- Project plans
- Project activities
- Legislation and standards
- Industry context
Last edited 22 Jun 2017
Temple Farm Development
Temple Farm Development spreads across an 85-acre rural site in Chelmsford, England. The project comprises offices, residential and healthcare buildings, and an Energy Centre. It is the second BREEAM Communities project to have received an Outstanding rating.
There are many innovative features that make this project an exceptionally dynamic and pioneering one in all aspects of sustainability, but the most prominent feature is the divergent and creative thinking that has gained Temple Farm its single innovation credit, a milestone in the history of BREEAM Communities assessments.
The methodology involves housing the majority of construction workers in accommodation on, around, or near the development site; thus significantly reducing commuting vehicle movements and transport CO2. Pedestrian and cycle paths link the adjoining accommodations to the construction site access points.
This methodology is innovative in that it redefines the traditional practice of construction worker commuting to the development sites, frequently over great distances and for extended periods of perhaps a year or more for large developments. This approach has been applied from the start of construction work at Temple Farm in Feb 2016 and has a projected saving of 64% of Transport CO2 (2,250 tonnes) over the five year construction period.
The primary benefit of this forward-looking solution is lessening current and future climate change effects attributable to CO2 emissions. This is a simple yet effective step that sets an example of how one of the foremost modern day issues can be addressed.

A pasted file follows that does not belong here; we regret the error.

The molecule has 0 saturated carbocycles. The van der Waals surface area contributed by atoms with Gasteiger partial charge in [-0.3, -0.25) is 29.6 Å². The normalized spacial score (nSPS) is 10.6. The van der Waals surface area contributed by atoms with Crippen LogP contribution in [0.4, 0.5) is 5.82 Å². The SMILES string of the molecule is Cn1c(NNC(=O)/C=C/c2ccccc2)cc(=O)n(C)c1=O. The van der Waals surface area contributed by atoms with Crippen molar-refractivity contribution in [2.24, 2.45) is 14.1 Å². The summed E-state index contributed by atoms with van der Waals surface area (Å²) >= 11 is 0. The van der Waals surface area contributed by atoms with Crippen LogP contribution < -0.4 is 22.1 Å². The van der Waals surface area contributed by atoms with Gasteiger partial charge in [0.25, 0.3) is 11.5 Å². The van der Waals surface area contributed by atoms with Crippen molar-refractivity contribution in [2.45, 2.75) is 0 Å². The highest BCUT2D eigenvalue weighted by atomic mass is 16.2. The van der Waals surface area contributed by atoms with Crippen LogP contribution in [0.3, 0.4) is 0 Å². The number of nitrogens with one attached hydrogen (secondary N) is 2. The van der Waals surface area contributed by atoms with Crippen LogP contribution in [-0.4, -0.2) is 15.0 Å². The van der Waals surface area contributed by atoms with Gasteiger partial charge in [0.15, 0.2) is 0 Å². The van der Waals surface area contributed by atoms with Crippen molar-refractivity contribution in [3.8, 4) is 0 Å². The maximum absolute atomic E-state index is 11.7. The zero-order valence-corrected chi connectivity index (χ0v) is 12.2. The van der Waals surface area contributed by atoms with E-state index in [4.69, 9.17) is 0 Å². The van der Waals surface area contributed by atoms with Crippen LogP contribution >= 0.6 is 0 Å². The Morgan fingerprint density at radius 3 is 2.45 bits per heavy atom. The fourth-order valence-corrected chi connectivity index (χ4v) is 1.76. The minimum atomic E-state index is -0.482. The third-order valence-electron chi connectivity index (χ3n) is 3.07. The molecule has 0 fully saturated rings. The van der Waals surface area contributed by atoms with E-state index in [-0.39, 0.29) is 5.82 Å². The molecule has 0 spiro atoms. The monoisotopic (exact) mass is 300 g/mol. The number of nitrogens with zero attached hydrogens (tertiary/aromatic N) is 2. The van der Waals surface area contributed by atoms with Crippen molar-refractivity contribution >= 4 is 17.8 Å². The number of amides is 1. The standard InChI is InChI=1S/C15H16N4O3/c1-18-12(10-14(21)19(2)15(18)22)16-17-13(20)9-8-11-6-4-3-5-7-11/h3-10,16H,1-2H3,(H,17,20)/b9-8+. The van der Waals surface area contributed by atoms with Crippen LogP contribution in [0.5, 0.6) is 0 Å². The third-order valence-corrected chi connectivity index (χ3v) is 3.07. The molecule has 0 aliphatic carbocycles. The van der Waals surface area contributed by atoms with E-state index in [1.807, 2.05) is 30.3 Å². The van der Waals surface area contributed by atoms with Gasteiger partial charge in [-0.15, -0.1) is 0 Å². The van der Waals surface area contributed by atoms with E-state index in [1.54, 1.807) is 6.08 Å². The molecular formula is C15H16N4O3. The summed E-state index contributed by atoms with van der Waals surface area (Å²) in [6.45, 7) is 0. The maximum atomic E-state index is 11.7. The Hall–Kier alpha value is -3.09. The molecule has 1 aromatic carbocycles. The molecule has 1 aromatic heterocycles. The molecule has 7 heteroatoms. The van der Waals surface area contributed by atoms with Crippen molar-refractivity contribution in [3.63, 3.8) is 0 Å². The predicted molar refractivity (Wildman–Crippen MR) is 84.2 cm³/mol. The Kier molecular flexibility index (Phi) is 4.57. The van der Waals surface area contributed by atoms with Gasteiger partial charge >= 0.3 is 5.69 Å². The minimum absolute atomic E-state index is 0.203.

The secondary benefits of this approach are reductions in noise and nuisance by lowering local vehicle movements and potential accidents. This will result in improvements in health and safety and construction efficiency due to eliminating stressful and time consuming daily commutes of the majority of work-force. It is believed that this will lead to an improved quality of life, worker satisfaction and improved productivity which the management aims to evaluate via worker surveys throughout the construction period.
It is one of the aims of BREEAM to support innovation within the construction industry and its supply chain by rewarding construction projects that go beyond best practice in terms of a particular aspect of sustainability. Temple Farm clearly demonstrates going ‘above and beyond’ the requirements of the scheme to demonstrate tangible benefits not only in terms of transport related carbon emissions but also the social impacts of traffic on the local community.
Due to its former use as a scrap yard/car breakers, the site has been heavily contaminated. During remediation of Temple Farm over 8,000 tyres were found buried which have been excavated and will be reused on site or recycled. This area has historically suffered from significant surface water drainage problems owing, in part, to this contamination. This has now been successfully and sensitively remediated, certified by the Environment Agency.